If you own a home in Riverside and always wanted to build a porch on the front of your house but couldn’t, because the village’s zoning code prohibited it, you’re in luck.

On Feb. 2, Riverside trustees voted 6 to 0 to amend the village’s zoning code, changing the way the street yard setbacks are measured and allowing unenclosed front porches to be built where they were previously off limits.

“It’s a big change for our town to allow porches like this,” said Village President Ben Sells during the village board’s Feb. 2 discussion.

The discussion of amending the zoning code with respect to front porches evolved over a period of months last year after the owner of a property on Scottswood Road approached the village to allow him to build an enclosed porch onto the front of his house.

The house originally had a large, open front porch, which had been demolished decades ago. The owner wanted to build a new, enclosed porch and village officials, including members of the village board and the Planning and Zoning Commission struggled to interpret the zoning code, which they found ambiguous.

In the end, the village board granted a zoning variation to allow the construction of the enclosed porch and embarked on a plan to rewrite the zoning code to avoid confusion but also, interestingly, avoid encouraging applications to build enclosed front porches in the future.

Under the previous code, homeowners could repair or restore already existing front porches within the porch’s existing footprint. However, the homeowner could not change the form of the porch, meaning he couldn’t enclose an unenclosed porch or open up an enclosed porch, without a zoning variance.

Further, the code prohibited the construction of any new porch, closed or unenclosed, because it would mean encroaching into the street yard setback, and Olmsted’s General Plan for Riverside encouraged open vistas and deep setbacks. Frederick Law Olmsted planned the village of Riverside in 1869.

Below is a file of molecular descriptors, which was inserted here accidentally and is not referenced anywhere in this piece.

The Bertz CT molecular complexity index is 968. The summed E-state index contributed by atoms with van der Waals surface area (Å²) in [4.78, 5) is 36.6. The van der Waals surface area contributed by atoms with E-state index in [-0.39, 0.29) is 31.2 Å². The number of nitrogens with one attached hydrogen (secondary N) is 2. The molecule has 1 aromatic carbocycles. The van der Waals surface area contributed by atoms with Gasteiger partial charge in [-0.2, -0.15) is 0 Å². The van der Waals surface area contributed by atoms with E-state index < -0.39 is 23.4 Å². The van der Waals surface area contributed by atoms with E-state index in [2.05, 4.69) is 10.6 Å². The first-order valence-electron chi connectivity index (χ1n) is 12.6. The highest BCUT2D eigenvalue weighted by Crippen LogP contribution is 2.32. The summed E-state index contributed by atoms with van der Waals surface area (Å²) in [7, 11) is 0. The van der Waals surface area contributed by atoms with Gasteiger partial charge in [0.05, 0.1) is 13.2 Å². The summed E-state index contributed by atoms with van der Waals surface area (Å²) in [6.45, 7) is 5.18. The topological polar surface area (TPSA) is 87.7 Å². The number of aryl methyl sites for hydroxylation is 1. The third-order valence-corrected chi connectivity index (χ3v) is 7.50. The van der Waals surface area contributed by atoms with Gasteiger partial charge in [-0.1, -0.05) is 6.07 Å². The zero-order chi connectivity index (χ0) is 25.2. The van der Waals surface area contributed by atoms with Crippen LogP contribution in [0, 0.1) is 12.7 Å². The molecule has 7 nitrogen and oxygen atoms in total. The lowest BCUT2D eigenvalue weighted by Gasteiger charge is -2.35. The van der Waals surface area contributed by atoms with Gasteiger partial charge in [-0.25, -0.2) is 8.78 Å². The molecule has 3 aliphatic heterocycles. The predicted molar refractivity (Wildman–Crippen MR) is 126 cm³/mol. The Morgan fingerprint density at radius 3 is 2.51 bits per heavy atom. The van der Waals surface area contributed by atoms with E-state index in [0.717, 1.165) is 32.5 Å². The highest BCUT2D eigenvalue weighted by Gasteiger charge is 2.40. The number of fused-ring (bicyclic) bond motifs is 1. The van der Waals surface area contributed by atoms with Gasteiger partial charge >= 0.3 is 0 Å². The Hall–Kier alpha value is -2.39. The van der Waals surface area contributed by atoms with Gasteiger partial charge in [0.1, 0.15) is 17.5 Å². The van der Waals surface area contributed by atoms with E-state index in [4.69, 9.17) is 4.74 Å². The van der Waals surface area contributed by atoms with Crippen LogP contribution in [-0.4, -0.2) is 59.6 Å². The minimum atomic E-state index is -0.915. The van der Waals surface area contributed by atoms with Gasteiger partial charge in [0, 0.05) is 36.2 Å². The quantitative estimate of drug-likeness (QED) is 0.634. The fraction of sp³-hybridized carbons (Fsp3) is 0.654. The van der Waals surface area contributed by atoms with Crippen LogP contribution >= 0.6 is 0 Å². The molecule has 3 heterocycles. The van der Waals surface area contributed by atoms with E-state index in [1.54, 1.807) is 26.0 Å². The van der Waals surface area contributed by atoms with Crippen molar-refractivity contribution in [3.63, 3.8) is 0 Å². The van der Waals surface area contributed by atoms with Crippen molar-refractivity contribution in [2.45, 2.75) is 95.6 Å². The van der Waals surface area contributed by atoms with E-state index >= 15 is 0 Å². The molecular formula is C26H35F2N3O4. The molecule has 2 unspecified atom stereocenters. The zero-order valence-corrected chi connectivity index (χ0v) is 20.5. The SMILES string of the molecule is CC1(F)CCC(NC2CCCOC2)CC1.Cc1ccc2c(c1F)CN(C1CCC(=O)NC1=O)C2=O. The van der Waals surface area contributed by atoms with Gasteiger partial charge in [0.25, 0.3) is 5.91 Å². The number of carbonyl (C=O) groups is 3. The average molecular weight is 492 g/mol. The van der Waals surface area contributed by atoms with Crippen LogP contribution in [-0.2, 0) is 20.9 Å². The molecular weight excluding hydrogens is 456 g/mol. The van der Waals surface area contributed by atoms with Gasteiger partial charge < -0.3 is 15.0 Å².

But, planning commissioners and village board members felt that encouraging the construction of open front porches that complement the architecture of a home was desirable and wouldn’t negatively affect street yard setbacks as long as there was adequate room to build the porch.

The Riverside Preservation Commission also agreed with the final language of the zoning amendment.

The new code now allows one-story, unenclosed porches to encroach a maximum of nine feet into the street yard and allows the eaves of the new porch to encroach an additional 36 inches.

In addition, residential street yards of less than 36 feet are restricted to a 25-percent reduction in the street yard for a new porch. And the absolute minimum street yard setback for a new porch is 20 feet, including the eaves, which means there are many properties in Riverside that still will not qualify for new porches.

“[Officials] felt 20 feet would allow a good number of properties to qualify, but in some cases homeowners are not going to be allowed to do a porch,” said Sonya Abt, the village’s community development director.

Finally, the code while it still does not allow enclosing open front porches without a zoning variation will now allow enclosed front porches to be unenclosed by right. Previously that wasn’t possible without a variation.

Village trustees agreed to clarify language that allows unenclosed porches to be screened, even permanently screened.

“We want to encourage people to open their front porches,” said Abt. “This allows homeowners a lot more flexibility to work with existing front porches.”

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